“It’s always recommended that you seek treatment after a head injury of any kind because a qualified physician can conduct an examination and look for warning signs that can be alarming in the first 48-72 hours post-injury. That’s really the most critical time in terms of symptoms manifesting with head injuries. And it’s unfortunate, but some patients are often reluctant to seek medical care after an accident leading to a head injury because they don’t realize how important a simple exam can be in terms of preventing any serious or long-lasting damage.”
– Should you go to the emergency room immediately or is it okay to wait and follow-up with a primary care physician the next day?
“It usually depends on the force of the trauma, but it’s also important to note how you’re feeling afterward. If you’re feeling okay following a minor head trauma then it’s probably okay to wait until the next day to see your physician – but definitely follow-up that day. If it’s moderate or major trauma, you should absolutely go to the emergency room immediately.”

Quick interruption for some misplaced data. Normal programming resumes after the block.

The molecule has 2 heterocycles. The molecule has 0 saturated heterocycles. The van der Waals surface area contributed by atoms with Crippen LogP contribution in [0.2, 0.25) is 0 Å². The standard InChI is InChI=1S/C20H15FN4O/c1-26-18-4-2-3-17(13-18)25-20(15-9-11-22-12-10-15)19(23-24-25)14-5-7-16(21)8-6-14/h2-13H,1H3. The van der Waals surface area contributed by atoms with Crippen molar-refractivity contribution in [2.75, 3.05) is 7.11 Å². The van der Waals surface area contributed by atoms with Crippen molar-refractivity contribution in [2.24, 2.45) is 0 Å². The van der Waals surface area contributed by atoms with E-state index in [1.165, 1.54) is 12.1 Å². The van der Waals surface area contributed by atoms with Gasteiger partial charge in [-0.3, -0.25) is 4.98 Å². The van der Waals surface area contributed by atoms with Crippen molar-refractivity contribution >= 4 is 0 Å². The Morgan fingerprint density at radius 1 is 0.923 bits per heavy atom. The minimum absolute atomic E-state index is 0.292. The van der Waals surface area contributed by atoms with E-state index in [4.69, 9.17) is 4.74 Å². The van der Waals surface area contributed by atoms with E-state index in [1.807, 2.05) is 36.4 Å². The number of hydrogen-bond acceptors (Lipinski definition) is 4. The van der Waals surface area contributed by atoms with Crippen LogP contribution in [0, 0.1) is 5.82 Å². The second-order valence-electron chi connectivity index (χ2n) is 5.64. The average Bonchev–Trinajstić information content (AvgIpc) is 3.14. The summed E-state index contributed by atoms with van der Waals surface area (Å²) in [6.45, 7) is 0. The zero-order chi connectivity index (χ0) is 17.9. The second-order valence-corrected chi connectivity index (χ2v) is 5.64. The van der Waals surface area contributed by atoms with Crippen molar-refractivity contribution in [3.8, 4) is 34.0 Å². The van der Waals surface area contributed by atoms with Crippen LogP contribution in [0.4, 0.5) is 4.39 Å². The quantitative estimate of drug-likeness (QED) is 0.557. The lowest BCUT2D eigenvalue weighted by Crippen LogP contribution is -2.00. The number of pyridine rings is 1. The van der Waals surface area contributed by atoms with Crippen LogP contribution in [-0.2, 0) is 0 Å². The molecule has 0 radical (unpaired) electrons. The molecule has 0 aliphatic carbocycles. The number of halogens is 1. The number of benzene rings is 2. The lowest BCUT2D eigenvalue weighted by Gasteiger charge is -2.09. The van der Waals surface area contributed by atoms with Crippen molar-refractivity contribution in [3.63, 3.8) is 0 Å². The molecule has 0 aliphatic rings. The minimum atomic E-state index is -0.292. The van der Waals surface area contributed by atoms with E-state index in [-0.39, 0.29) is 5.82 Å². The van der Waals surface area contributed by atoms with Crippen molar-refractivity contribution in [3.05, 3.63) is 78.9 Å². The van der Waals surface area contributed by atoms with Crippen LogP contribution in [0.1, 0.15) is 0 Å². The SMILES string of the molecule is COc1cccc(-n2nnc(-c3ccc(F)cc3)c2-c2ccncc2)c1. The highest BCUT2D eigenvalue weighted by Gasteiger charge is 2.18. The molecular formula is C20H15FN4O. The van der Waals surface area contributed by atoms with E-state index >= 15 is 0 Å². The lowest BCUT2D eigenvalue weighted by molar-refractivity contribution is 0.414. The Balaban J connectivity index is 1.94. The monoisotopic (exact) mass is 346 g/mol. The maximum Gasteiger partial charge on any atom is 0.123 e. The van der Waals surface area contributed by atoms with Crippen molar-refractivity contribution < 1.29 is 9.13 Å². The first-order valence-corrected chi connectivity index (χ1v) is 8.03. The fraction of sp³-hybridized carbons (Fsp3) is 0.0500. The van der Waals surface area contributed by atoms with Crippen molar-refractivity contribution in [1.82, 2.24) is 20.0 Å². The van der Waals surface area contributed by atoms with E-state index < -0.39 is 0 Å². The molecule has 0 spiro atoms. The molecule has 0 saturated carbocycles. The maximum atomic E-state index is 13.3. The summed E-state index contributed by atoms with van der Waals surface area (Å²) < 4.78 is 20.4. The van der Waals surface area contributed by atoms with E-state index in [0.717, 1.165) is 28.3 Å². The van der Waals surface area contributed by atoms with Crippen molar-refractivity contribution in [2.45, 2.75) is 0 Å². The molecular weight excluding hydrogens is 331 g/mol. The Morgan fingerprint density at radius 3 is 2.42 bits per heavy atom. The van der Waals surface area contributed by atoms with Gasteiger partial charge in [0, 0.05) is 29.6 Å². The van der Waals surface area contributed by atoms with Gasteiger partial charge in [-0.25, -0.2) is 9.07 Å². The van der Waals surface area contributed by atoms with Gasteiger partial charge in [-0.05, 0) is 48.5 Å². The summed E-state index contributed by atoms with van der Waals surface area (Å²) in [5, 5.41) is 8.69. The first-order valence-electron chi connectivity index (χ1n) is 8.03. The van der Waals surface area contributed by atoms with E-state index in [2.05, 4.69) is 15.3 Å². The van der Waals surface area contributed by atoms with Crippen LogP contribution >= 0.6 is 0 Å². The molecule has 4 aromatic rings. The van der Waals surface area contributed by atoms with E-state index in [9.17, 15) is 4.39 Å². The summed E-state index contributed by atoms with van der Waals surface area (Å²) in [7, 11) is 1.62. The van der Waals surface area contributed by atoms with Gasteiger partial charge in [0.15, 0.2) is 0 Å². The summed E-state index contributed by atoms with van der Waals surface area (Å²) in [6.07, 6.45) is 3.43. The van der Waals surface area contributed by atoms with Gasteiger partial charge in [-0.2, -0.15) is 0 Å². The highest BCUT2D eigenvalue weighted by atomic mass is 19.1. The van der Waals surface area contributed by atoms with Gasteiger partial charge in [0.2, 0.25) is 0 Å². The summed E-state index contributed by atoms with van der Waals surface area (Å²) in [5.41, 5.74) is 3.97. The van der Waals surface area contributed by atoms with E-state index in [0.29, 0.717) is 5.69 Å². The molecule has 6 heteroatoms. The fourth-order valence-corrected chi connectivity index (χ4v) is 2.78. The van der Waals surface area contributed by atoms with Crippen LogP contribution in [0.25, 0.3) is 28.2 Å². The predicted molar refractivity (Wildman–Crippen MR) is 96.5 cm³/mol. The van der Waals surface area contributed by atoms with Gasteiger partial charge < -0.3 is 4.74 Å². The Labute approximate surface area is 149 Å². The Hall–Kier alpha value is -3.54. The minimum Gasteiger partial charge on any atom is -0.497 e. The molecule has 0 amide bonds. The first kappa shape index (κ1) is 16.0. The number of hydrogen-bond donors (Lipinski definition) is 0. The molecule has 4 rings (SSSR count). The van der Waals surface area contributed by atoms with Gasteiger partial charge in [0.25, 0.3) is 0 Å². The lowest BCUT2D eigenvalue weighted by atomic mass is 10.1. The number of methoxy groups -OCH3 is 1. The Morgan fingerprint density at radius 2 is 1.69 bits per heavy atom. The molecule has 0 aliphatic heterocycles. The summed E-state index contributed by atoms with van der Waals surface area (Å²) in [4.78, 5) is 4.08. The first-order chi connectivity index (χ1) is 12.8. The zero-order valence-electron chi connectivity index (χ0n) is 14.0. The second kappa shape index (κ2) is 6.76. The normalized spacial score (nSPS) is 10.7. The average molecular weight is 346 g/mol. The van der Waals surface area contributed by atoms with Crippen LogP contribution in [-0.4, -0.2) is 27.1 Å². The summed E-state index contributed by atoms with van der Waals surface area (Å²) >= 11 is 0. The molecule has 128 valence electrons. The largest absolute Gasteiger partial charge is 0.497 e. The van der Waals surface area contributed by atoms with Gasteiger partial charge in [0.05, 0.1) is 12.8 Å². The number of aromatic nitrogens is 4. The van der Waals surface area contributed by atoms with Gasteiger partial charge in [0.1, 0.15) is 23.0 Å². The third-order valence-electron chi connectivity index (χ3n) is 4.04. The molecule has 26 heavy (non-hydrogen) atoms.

– What are the warning signs that patients should look out for after a head injury?
“The number one symptom that I look for when there’s blunt force head trauma is lethargy, so extreme tiredness and fatigue – basically feeling as though you need to sleep constantly. Another concerning sign is nausea, and also vomiting – when you have bleeding in the brain your body typically reacts by vomiting, so that’s another major sign to look for. Other symptoms include severe headaches and increased intracranial pressure, which can cause blurry vision or changes in the vision, that’s also a really important sign.”
– What’s the procedure when you see a patient with a head trauma?